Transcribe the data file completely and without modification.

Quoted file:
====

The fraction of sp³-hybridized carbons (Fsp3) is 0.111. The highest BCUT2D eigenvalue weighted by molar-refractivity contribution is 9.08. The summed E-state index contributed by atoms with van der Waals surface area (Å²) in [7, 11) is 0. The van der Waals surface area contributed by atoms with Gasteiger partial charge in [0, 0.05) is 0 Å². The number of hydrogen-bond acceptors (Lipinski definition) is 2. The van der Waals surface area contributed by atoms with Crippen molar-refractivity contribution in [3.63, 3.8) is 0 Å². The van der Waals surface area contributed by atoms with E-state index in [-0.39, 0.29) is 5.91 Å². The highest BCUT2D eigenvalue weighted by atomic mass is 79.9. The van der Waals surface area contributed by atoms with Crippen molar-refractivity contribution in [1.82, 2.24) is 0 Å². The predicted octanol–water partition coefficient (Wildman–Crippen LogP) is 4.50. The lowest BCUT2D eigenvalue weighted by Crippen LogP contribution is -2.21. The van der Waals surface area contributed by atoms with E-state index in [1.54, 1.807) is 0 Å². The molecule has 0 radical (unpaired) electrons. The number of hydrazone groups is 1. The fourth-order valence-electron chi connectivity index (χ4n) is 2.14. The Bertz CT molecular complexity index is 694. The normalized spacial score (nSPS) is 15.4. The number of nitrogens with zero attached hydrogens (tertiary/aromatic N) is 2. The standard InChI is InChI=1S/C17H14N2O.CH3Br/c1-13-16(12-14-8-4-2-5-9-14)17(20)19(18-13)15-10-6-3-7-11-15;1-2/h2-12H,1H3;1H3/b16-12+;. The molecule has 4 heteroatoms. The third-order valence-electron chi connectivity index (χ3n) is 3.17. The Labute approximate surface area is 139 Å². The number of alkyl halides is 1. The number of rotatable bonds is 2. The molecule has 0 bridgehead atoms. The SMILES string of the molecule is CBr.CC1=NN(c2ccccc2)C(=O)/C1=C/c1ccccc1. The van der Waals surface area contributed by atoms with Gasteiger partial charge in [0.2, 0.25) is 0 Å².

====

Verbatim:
The fraction of sp³-hybridized carbons (Fsp3) is 0.111. The highest BCUT2D eigenvalue weighted by molar-refractivity contribution is 9.08. The summed E-state index contributed by atoms with van der Waals surface area (Å²) in [7, 11) is 0. The van der Waals surface area contributed by atoms with Gasteiger partial charge in [0, 0.05) is 0 Å². The number of hydrogen-bond acceptors (Lipinski definition) is 2. The van der Waals surface area contributed by atoms with Crippen molar-refractivity contribution in [3.63, 3.8) is 0 Å². The van der Waals surface area contributed by atoms with E-state index in [-0.39, 0.29) is 5.91 Å². The highest BCUT2D eigenvalue weighted by atomic mass is 79.9. The van der Waals surface area contributed by atoms with Crippen molar-refractivity contribution in [1.82, 2.24) is 0 Å². The predicted octanol–water partition coefficient (Wildman–Crippen LogP) is 4.50. The lowest BCUT2D eigenvalue weighted by Crippen LogP contribution is -2.21. The van der Waals surface area contributed by atoms with E-state index in [1.54, 1.807) is 0 Å². The molecule has 0 radical (unpaired) electrons. The number of hydrazone groups is 1. The fourth-order valence-electron chi connectivity index (χ4n) is 2.14. The Bertz CT molecular complexity index is 694. The normalized spacial score (nSPS) is 15.4. The number of nitrogens with zero attached hydrogens (tertiary/aromatic N) is 2. The standard InChI is InChI=1S/C17H14N2O.CH3Br/c1-13-16(12-14-8-4-2-5-9-14)17(20)19(18-13)15-10-6-3-7-11-15;1-2/h2-12H,1H3;1H3/b16-12+;. The molecule has 4 heteroatoms. The third-order valence-electron chi connectivity index (χ3n) is 3.17. The Labute approximate surface area is 139 Å². The number of alkyl halides is 1. The number of rotatable bonds is 2. The molecule has 0 bridgehead atoms. The SMILES string of the molecule is CBr.CC1=NN(c2ccccc2)C(=O)/C1=C/c1ccccc1. The van der Waals surface area contributed by atoms with Gasteiger partial charge in [0.2, 0.25) is 0 Å².